In Other Pagan Community News:

The Circle Sanctuary Winter Solstice Pageant

The Circle Sanctuary Winter Solstice Pageant

  • Solstice songs! T. Thorn Coyle has uploaded a new (free) song for the season, called “Invictus (Solstice)” to her Bandcamp page. Quote: “This is once again my Solstice gift to you. It started out a poem, but wanted to simplify into a song. Just me and GarageBand, baby. Pay what you will. All money supports Solar Cross temple and our justice work.” In other Solstice song news, Damh the Bard has a song up for you too!
  • Performer Lyra Hill, daughter of Anne Hill (you may know her through her work with Reclaiming), has been featured in the People 2013 issue of the Chicago Reader. Anne Hill says of her daughter that “Lyra’s exploration of dreams through art challenges me to keep looking for new ways to bring the power of dreams into waking life. I hope she inspires you, too.” 
  • Cherry Hill Seminary is seeking an artist in residence. Quote: “Cherry Hill Seminary, provider of distance education for Pagan ministry, seeks candidates for an Artist in Residence. Candidates working in any medium and who wish to be directly engaged for a period of two years in support of the CHS mission of distance education for leadership, ministry and personal growth in Pagan and other Nature-Based spiritualities may obtain full details or apply at this link.” Compensation? “Visibility,” promotion from CHS, and a quarterly feature in the official newsletter.

That’s all I have for now, have a great day!

Pagan Community Notes is a series focused on news originating from within the Pagan community. Reinforcing the idea that what happens to and within our organizations, groups, and events is news, and news-worthy. My hope is that more individuals, especially those working within Pagan organizations, get into the habit of sharing their news with the world. So let’s get started!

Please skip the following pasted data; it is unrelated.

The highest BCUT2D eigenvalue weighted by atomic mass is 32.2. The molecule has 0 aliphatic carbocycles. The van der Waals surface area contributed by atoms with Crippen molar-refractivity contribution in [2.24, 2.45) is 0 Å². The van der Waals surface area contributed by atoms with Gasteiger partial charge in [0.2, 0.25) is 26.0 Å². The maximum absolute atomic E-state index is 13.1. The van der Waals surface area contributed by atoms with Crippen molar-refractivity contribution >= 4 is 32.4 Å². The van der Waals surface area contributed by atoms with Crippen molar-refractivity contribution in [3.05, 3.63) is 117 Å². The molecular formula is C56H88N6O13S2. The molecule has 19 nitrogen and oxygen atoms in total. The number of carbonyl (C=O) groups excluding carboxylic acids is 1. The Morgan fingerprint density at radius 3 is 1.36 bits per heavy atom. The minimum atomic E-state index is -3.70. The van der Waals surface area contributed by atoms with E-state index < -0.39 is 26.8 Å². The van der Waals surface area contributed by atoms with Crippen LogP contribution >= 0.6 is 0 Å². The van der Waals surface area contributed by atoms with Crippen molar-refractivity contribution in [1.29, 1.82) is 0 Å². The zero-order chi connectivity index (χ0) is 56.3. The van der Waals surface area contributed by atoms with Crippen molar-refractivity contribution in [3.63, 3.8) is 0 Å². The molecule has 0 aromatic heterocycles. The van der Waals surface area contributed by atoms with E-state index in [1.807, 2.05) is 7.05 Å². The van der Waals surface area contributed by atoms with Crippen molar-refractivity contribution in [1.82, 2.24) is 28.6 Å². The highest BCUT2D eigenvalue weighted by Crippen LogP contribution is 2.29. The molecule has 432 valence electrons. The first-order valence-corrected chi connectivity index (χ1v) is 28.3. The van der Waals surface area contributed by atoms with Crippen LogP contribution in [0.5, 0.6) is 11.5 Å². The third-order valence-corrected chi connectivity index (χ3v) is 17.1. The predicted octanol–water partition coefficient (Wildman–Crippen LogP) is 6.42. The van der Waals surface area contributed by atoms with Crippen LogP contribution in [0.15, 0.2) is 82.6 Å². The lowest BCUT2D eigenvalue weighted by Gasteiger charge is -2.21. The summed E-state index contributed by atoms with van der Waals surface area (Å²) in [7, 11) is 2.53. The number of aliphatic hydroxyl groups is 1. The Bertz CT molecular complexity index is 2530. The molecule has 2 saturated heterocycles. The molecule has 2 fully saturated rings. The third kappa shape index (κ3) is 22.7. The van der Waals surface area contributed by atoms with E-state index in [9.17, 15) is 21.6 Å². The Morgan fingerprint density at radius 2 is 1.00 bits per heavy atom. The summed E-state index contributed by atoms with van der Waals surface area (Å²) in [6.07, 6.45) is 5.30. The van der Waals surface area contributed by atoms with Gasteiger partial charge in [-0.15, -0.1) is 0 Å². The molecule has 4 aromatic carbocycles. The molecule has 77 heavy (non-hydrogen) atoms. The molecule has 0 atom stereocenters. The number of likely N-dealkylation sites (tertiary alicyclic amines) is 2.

PFI PhilippinesIn the wake of Typhoon Haiyan, which has wreaked havoc and destruction through the Philippines, the Pagan Federation International in Philippines has started raising funds to aid in providing food, water, and shelter to those directly affected by the storm. Quote: “Let us help ease the burden of our friends from Northern Cebu by helping with our mission to give aid to the Northern Cebu Typhoon Victims such as Daan Bantayan and Bogo. Pagan Federation International is needing volunteers and donations.” Vivianne Crowley, a longtime member and organizer within the Pagan Federation, added, quote, “many of you will have seen on news programs the devastation in the Philippines following Typhoon Haiyan (known locally as Yolanda). The Pagan community in the Philippines seem to all be safe, but some have lost their homes and many people are lacking food, water and shelter. Our friends in Pagan Federation International Philippines are appealing for help.” The Wild Hunt’s Heather Greene is currently following up with PFI Philippines on this effort, and we hope to bring you a more in-depth report this Sunday. I have embedded a poster created by PFI Philippines below, which lists contact information and a list of needs.

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Peter Dybing

Peter Dybing

Meanwhile, Pagan activist and disaster relief first responder Peter Dybing has issued a challenge to our community to give during this time of crisis. Quote: “Here is the challenge. I ask that every individual identifying as part of our community do the following things. 1. Select a relief organization that is doing work in the Philippines and donate what you can. 2. Post a link to the organization and call on everyone you know to take a similar action. 3. When the disaster fades from the news show support for the idea of a Pagan lead disaster relief organization. I have never directly asked you to share my blog posts. Today I am, please share this challenge far and wide.” Dybing added on his Facebook profile that “The American Red Cross has an outstanding record of being of assistance in small local disasters. Their record in large scale disasters is however, marred by very poor performances in responding to disasters like Katrina and Haiti. Millions of earmarked funds unspent years later. Better to donate to the local Philippines Red Cross directly.” A link to the Red Cross in the Philippines can be found, here. I’ve also provided a link to Doctors Without Borders, here.